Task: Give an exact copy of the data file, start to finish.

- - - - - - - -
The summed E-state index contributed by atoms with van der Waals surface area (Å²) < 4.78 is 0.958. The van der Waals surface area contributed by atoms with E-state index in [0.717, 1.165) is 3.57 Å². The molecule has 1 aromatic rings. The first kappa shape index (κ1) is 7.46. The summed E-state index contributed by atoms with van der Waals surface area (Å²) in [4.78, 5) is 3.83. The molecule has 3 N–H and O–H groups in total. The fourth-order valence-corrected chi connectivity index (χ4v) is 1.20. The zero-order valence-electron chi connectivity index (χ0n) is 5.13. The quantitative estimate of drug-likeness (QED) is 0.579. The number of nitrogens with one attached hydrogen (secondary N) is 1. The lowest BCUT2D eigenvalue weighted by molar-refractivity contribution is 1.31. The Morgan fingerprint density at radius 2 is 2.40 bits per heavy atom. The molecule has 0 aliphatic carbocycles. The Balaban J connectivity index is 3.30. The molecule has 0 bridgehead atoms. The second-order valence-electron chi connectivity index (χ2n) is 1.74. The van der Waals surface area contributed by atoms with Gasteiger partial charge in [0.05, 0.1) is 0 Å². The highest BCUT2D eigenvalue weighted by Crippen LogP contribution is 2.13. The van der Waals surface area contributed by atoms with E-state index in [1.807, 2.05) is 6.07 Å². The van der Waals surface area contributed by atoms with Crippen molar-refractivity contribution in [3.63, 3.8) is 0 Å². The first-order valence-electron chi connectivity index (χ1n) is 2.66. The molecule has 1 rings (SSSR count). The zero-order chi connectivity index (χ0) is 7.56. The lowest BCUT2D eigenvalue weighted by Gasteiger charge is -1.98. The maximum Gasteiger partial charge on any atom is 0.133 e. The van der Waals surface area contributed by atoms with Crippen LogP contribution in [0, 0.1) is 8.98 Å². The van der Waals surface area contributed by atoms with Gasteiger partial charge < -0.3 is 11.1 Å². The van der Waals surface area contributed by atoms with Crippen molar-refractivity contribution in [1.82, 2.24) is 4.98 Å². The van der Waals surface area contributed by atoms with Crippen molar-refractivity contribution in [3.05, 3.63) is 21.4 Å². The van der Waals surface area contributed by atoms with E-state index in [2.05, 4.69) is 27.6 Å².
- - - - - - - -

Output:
The summed E-state index contributed by atoms with van der Waals surface area (Å²) < 4.78 is 0.958. The van der Waals surface area contributed by atoms with E-state index in [0.717, 1.165) is 3.57 Å². The molecule has 1 aromatic rings. The first kappa shape index (κ1) is 7.46. The summed E-state index contributed by atoms with van der Waals surface area (Å²) in [4.78, 5) is 3.83. The molecule has 3 N–H and O–H groups in total. The fourth-order valence-corrected chi connectivity index (χ4v) is 1.20. The zero-order valence-electron chi connectivity index (χ0n) is 5.13. The quantitative estimate of drug-likeness (QED) is 0.579. The number of nitrogens with one attached hydrogen (secondary N) is 1. The lowest BCUT2D eigenvalue weighted by molar-refractivity contribution is 1.31. The Morgan fingerprint density at radius 2 is 2.40 bits per heavy atom. The molecule has 0 aliphatic carbocycles. The Balaban J connectivity index is 3.30. The molecule has 0 bridgehead atoms. The second-order valence-electron chi connectivity index (χ2n) is 1.74. The van der Waals surface area contributed by atoms with Gasteiger partial charge in [0.05, 0.1) is 0 Å². The highest BCUT2D eigenvalue weighted by Crippen LogP contribution is 2.13. The van der Waals surface area contributed by atoms with E-state index in [1.807, 2.05) is 6.07 Å². The van der Waals surface area contributed by atoms with Crippen molar-refractivity contribution in [3.63, 3.8) is 0 Å². The first-order valence-electron chi connectivity index (χ1n) is 2.66. The molecule has 1 rings (SSSR count). The zero-order chi connectivity index (χ0) is 7.56. The lowest BCUT2D eigenvalue weighted by Gasteiger charge is -1.98. The maximum Gasteiger partial charge on any atom is 0.133 e. The van der Waals surface area contributed by atoms with Crippen LogP contribution in [0, 0.1) is 8.98 Å². The van der Waals surface area contributed by atoms with Gasteiger partial charge < -0.3 is 11.1 Å². The van der Waals surface area contributed by atoms with Crippen molar-refractivity contribution in [1.82, 2.24) is 4.98 Å². The van der Waals surface area contributed by atoms with Crippen molar-refractivity contribution in [3.05, 3.63) is 21.4 Å². The van der Waals surface area contributed by atoms with E-state index in [2.05, 4.69) is 27.6 Å².